A photo of a Russian soldier using a bow and arrow in Ukraine has brought ridicule online.
The images, which first began circulating on Telegram in November, were shared on Twitter Tuesday by Anton Gerashchenko, an adviser to Ukraine’s minister of internal affairs.
“A photo of a Russian soldier from Bashkiriya at war in Ukraine is shared by Russian Telegram channels. He is armed with bow and arrows. He also has a rifle just in case. Is there a cavalry riding somewhere?” Gerashchenko tweeted.
The photos show the soldier standing in an empty field while aiming an arrow into the sky, with a rifle slung around his back. He has a quiver of arrows by his right side, and what appears to be fox tails protruding from behind his helmet.
A video has circulated on social media depicting the same soldier shooting an arrow after counting to three and then holding his rifle. A voice can be heard in the clip, possibly saying that his target was hit.
According to local media Telegram channels, the soldier is from the Republic of Bashkortostan, which is unofficially called Bashkiria, which is located between the Volga River and the Ural Mountains.
The Bashkirs are a non-Slavic ethnic group within Russia and reside primarily in Bashkortostan, with the majority of the population practicing Islam. Some of them have been enlisted in the Russian armed forces and are fighting in Ukraine.
Twitter users were quick to ridicule the soldier’s choice of weapon in the ongoing war, which is in its 11th month since Russian President Vladimir Putin’s forces invaded the country on February 24, 2022.
“I would initially guess he’s an archery enthusiast, but my youngest son has a nicer and more powerful bow,” one Twitter user commented.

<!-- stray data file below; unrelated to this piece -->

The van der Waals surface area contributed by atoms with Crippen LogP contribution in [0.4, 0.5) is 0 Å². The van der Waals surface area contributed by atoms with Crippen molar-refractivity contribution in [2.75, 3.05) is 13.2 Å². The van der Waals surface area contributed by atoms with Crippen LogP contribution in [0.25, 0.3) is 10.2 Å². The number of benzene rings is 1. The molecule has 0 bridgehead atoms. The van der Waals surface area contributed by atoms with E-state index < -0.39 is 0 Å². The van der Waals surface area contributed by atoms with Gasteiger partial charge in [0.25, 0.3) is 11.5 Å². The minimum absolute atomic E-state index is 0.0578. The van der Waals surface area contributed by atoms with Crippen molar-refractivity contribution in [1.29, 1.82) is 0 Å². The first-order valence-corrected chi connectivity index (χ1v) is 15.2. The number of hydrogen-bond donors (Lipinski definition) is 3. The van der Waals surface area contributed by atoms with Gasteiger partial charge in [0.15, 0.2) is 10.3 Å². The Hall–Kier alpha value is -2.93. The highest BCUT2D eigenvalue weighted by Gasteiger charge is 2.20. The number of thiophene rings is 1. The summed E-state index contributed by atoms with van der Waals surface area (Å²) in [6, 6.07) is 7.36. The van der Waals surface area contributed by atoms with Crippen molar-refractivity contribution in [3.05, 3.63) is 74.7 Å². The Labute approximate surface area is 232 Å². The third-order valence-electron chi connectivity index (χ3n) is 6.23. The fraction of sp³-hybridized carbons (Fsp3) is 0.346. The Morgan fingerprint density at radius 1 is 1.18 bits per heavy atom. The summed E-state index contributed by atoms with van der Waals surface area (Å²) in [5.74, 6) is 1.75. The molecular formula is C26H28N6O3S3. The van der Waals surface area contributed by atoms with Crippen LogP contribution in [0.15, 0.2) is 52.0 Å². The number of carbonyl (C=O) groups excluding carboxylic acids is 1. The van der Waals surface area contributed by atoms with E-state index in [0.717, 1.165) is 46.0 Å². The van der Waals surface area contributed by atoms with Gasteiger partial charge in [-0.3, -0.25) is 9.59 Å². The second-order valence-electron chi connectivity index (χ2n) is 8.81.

“When you’ve watched Avatar one too many times,” wrote historian Alexander Stoyanov, referring to the science fiction movies directed by James Cameron.
Twitter user Cristopher Coulter said: “It’s not the bow that would concern me, it’s the whole taking holiday pictures in an open field during an armed conflict. Seriously though, I keep seeing Russian forces operating with no cover and presumably little training.”
Another user tweeted: “Four arrows. In a totally open field, where a rifle has probably 20 times the range. That could explain a lot about the performance of the Russian army.”
Last week, a prominent former U.S. general said that Putin’s forces are “quickly running out” of weapons in Ukraine.
Mark Hertling, a retired U.S. Army lieutenant general, told CNN that Putin is likely quite keen to build up relations with Iran and China because of his army’s dwindling supply of weapons and munitions in Ukraine.
“The truth of the matter is [that] Russia is attempting to gain partners with different countries, who have different types of ammunition that they can help supply this war,” Hertling said. “And I think Mr. Putin is realizing that he’s quickly running out of the kinds of munitions he needs to continue this fight.”
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